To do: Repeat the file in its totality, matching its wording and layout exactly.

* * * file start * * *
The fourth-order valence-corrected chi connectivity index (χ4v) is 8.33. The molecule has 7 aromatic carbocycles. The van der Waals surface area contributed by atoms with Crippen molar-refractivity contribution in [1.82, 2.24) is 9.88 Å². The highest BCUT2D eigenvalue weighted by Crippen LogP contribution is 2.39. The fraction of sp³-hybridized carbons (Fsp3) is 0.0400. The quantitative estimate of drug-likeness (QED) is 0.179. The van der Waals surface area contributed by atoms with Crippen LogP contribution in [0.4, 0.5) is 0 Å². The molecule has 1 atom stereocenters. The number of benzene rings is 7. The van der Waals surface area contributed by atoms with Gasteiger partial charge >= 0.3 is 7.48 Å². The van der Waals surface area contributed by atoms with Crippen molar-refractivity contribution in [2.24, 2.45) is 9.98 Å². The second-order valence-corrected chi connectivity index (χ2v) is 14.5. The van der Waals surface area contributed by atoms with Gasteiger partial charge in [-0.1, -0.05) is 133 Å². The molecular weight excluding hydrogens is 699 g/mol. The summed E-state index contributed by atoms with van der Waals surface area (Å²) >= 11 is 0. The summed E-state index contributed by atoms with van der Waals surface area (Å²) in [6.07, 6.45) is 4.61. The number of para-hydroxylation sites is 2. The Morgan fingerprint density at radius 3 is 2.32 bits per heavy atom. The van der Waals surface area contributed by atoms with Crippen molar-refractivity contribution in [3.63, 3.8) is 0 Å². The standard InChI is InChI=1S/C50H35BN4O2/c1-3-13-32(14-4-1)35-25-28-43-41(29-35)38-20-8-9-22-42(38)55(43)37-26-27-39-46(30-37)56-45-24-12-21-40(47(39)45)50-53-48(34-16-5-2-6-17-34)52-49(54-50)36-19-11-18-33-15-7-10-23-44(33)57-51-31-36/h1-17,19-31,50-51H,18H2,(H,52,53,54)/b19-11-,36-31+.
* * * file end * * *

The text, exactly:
The fourth-order valence-corrected chi connectivity index (χ4v) is 8.33. The molecule has 7 aromatic carbocycles. The van der Waals surface area contributed by atoms with Crippen molar-refractivity contribution in [1.82, 2.24) is 9.88 Å². The highest BCUT2D eigenvalue weighted by Crippen LogP contribution is 2.39. The fraction of sp³-hybridized carbons (Fsp3) is 0.0400. The quantitative estimate of drug-likeness (QED) is 0.179. The van der Waals surface area contributed by atoms with Crippen LogP contribution in [0.4, 0.5) is 0 Å². The molecule has 1 atom stereocenters. The number of benzene rings is 7. The van der Waals surface area contributed by atoms with Gasteiger partial charge >= 0.3 is 7.48 Å². The van der Waals surface area contributed by atoms with Crippen molar-refractivity contribution in [2.24, 2.45) is 9.98 Å². The second-order valence-corrected chi connectivity index (χ2v) is 14.5. The van der Waals surface area contributed by atoms with Gasteiger partial charge in [-0.1, -0.05) is 133 Å². The molecular weight excluding hydrogens is 699 g/mol. The summed E-state index contributed by atoms with van der Waals surface area (Å²) >= 11 is 0. The summed E-state index contributed by atoms with van der Waals surface area (Å²) in [6.07, 6.45) is 4.61. The number of para-hydroxylation sites is 2. The Morgan fingerprint density at radius 3 is 2.32 bits per heavy atom. The van der Waals surface area contributed by atoms with Crippen molar-refractivity contribution in [3.63, 3.8) is 0 Å². The standard InChI is InChI=1S/C50H35BN4O2/c1-3-13-32(14-4-1)35-25-28-43-41(29-35)38-20-8-9-22-42(38)55(43)37-26-27-39-46(30-37)56-45-24-12-21-40(47(39)45)50-53-48(34-16-5-2-6-17-34)52-49(54-50)36-19-11-18-33-15-7-10-23-44(33)57-51-31-36/h1-17,19-31,50-51H,18H2,(H,52,53,54)/b19-11-,36-31+.